Gold, magma and groundwater in Nevada

Twin Creeks gold mine, Nevada, USA; Carlin-sty...

Twin Creeks gold mine, Nevada, USA; Carlin-style mineralisation. Image via Wikipedia

With the price of gold having climbed to above $1400 oz-1 while social revolutions develop in North Africa and the Middle East, articles on how gold deposits form will get a wider readership than they would have during its doldrum years in the late 20th century – the price has increased 7-fold since 2000. The bulk of gold nowadays can be mined profitably from ores in which it cannot be seen, except using a microscope, at grades well below 1 g t-1 (1 part per million) thanks to cheap heap-leaching with sodium cyanide of lightly milled ore. The epitome of low-grade gold is that produced at huge open-pit mines in Nevada from sedimentary host rocks. The gold is far too fine grained to have been deposited as placers, and also occurs dissolved in pyrite (Fe2S), so most experts regard it as having been introduced by hydrothermal fluids. Yet that covers two possibilities: by deep penetration of groundwater or from magmatic waters, and it is hard to decide which, again because the mineralisation is too fine grained to allow conclusive studies of fluid inclusions and stable isotopes. Also, such evidence as there is suggests low temperature fluids (~200° C) with low salinity; ambiguous data.

By using a synergy of ore-mineral chemistry, experimental data and ages of magmatism and mineralisation, Nevadan geologists have developed a convincing model for these ‘Carlin-type’ deposits (Muntean, J.L. et al. 2011. Magmatic-hydrothermal origin of Nevada’s Carlin-type gold deposits. Nature Geoscience, v. 4, p. 122-127). First, the mineralisation is of Eocene age and was introduced in Lower Palaeozoic sediments. The Eocene in the western USA saw the end of a period of compressional tectonics related to subduction since the Jurassic, fluids from which gave rise to partial melting of the overlying mantle wedge. This was succeeded by extensional tectonics and further intrusive magmatism dated between 40 to 36 Ma. This provided thermal energy and passageways for fluid migration. The second line of evidence is that hydrogen- and oxygen isotopes from fluid inclusions in hydrothermal gangue minerals show evidence that both mantle-derived and meteoric water mixed in the ore-forming fluids, and sulfur isotopes are similarly evidence of dual origin. Thirdly, the authors reasonably postulate from experimental data that basaltic back-arc magmas of Jurassic to Eocene age may have repeatedly added metals, including gold, to the mantle wedge that underpinned Nevada during subduction over a 175 Ma period. Thus later extension-related magmatism sourced in the wedge would itself have become metal enriched from this ‘fertile’ source. Moreover, conditions would have been ripe for highly oxidised conditions in the magmas and high concentrations of water in their fractionated descendants. Under such conditions gold and other metals favour entry into hydrothermal fluids. Given the extensional tectonic conditions such fluids could rise efficiently. Initially highly saline and very hot, rapid rise of the fluids would eventually result in them cooling adiabatically and separating into a dense salty liquid or brine and remaining vapour. That would force down the chlorine content in the vapour, favour some metals (Fe, Ag, Pb, Zn and Mn) ending up in the brine, while others (Au, Cu, As and Sb together with S) would remain in the vapour phase together with dissolved CO2 in large amounts, making the vapour acidic. Able to pass into the fractured Palaeozoic cover, the fluids widened fractures in the carbonate sediments and facilitated their own precipitation of minerals, the foremost being gold-bearing pyrite. Nevada is probably unique, but my goodness it is a big gold province; >6000 t of gold in tham thar hills.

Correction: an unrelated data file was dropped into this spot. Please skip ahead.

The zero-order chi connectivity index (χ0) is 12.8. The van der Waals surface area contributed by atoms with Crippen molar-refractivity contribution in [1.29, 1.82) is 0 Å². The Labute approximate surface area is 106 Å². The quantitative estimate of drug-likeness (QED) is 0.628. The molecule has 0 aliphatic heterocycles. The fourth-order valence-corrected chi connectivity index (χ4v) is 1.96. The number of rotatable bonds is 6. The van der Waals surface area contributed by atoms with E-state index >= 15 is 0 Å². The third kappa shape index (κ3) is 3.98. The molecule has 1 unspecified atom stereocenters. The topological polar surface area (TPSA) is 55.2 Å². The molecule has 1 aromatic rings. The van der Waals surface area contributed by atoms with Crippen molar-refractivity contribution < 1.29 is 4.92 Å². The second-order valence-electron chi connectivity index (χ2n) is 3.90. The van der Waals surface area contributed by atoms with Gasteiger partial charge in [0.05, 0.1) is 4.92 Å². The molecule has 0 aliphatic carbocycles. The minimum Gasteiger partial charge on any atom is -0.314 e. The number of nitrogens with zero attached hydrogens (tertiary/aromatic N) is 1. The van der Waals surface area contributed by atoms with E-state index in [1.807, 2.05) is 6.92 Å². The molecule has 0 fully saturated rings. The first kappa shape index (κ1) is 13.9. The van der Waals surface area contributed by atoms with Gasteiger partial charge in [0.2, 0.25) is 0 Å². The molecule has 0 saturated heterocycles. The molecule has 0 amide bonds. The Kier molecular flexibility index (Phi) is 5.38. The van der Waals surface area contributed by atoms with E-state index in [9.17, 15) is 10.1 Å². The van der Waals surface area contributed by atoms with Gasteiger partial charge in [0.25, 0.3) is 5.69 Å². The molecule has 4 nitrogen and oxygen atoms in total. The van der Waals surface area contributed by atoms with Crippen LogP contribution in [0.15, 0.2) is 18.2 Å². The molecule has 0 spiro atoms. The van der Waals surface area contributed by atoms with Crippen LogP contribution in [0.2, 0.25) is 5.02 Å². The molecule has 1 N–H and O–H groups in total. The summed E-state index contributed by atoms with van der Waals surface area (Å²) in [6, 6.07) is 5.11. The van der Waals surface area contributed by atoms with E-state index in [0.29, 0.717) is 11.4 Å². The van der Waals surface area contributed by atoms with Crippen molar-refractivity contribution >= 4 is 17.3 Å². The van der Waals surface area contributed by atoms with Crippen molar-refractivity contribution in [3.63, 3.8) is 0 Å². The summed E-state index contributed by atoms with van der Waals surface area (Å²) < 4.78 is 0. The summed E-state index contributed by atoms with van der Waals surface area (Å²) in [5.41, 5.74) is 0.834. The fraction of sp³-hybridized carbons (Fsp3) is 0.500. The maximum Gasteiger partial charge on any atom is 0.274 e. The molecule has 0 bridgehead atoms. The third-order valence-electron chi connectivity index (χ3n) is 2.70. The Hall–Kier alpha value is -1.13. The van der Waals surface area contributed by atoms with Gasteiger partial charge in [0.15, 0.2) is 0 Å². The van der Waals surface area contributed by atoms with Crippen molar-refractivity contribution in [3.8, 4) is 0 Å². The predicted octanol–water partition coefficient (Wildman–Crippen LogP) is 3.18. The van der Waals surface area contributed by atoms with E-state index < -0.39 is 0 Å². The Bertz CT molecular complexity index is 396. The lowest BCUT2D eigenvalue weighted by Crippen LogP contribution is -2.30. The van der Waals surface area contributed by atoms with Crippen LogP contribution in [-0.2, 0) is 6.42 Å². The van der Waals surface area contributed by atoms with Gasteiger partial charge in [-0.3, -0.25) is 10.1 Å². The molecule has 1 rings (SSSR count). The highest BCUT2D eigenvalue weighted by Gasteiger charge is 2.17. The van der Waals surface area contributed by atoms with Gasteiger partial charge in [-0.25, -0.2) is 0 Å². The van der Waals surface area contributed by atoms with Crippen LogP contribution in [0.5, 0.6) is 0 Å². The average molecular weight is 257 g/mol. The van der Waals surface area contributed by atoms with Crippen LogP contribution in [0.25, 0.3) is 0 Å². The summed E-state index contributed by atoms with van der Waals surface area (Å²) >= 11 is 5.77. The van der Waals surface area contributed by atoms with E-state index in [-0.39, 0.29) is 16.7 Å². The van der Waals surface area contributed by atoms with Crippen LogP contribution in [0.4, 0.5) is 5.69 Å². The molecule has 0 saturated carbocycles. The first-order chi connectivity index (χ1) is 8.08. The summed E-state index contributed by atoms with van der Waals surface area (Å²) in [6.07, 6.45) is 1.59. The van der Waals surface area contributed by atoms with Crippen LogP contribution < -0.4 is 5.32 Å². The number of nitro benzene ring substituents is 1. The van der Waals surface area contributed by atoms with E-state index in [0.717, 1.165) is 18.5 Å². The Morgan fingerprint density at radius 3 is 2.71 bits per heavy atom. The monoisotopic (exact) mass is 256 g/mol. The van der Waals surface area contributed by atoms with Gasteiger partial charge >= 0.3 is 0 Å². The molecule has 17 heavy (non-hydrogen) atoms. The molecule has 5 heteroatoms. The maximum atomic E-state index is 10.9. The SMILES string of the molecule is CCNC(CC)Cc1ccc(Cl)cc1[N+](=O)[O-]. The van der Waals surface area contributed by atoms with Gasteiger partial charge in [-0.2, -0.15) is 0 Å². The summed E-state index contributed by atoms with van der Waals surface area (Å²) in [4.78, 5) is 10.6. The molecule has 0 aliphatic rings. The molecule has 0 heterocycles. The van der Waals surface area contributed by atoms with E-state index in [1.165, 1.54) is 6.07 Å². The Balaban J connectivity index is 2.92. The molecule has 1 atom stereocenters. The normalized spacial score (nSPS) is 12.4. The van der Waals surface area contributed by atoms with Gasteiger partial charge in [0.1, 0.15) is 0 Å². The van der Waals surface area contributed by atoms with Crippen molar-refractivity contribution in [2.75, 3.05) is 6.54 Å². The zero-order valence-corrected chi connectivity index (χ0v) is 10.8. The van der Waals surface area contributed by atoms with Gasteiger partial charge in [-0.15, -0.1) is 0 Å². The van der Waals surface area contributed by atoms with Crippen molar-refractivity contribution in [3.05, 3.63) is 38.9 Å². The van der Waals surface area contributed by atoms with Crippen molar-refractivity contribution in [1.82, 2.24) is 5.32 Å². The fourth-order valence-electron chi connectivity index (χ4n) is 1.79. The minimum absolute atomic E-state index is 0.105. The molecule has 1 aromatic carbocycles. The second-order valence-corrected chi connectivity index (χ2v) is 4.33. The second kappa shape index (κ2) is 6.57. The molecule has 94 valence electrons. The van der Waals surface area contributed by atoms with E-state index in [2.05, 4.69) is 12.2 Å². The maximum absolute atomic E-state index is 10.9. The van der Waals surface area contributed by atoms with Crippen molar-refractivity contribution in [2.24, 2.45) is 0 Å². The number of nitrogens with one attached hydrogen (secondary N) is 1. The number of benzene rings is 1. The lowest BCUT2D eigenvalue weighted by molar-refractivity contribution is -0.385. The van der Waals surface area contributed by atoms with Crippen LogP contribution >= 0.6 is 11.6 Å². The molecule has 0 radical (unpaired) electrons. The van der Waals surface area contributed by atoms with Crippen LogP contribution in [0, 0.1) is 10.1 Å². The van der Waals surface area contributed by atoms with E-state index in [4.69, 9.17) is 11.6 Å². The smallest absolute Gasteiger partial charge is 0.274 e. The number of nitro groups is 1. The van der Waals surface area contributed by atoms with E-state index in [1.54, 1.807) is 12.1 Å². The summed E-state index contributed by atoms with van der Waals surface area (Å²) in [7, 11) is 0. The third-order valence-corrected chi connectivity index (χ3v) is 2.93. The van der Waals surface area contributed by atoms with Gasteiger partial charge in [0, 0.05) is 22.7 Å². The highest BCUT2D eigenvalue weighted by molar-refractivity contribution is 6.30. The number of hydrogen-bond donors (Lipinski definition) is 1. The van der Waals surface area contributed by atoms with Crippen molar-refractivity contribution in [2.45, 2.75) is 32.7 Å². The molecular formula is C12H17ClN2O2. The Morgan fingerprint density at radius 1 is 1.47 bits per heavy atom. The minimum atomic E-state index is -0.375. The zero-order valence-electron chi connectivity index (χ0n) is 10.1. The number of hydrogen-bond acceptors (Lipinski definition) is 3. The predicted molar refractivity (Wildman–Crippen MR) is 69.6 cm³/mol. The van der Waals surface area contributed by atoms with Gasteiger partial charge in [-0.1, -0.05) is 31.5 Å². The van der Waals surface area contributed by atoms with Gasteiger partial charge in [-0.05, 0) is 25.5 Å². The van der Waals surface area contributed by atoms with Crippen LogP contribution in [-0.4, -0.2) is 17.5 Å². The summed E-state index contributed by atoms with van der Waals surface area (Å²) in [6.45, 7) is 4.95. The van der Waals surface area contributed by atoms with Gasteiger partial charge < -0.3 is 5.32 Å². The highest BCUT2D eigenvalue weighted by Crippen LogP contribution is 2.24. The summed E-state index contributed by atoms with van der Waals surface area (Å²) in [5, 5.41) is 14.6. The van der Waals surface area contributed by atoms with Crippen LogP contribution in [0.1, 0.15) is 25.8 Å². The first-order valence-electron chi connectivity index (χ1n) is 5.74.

Surprise in store for coal burning

A coal mine in Wyoming, United States. The Uni...

Image via Wikipedia

Of the fossil fuels coal has long been assumed to be the most plentiful, even the most pessimistic forecasters having acknowledged a global lifetime of centuries for known reserves. The determination of the emerging giant economies of China and India and of the USA to fuel themselves through coal-burning seems inevitable if highly risky for the climate. But that depends on coal remaining the cheapest fuel, largely because of the sheer abundance of supplies. A recent commentary on coal (Heinberg, R. & Fridley, D. 2010. The end of cheap coal. Nature, v. 268, p. 367-369) suggests that there is a growing tendency for reserve estimates to decrease as geologists factor in practical restrictions – place, depth, seam thickness and quality – on feasibility under current mining conditions, instead of just looking at known masses of coal. Astonishingly, the end-19th century estimate of five thousand years of US coal supplies dropped to about 400 years by 1974 and is currently judged to be 240 years. China and India look likely to have less than 60 years-worth left. On top of that, the widely publicized turn to carbon capture and storage (CCS)for ‘clean-coal’ future supplies will inevitably drive-up prices of coal-fired energy. The two main factors in this remarkable transformation of ‘King Coal’ are fundamental economic forces in capitalism and the increasing refusal of miners to accept dangerous working conditions. The second is especially the case for China, where most coal is deep-mined; in the late 1990s it saw a drive to close down unsafe mines that caused production to fall, although it has greatly accelerated this century – further driving down coal’s lifetime there. It seems from this analysis that any realistic hope for a CCS-based coal economy, especially in China and India, depends on declining safety and environmental standards in their largely underground mines, which in turn depends on the highly unlikely willingness of their workforces to accept worse conditions.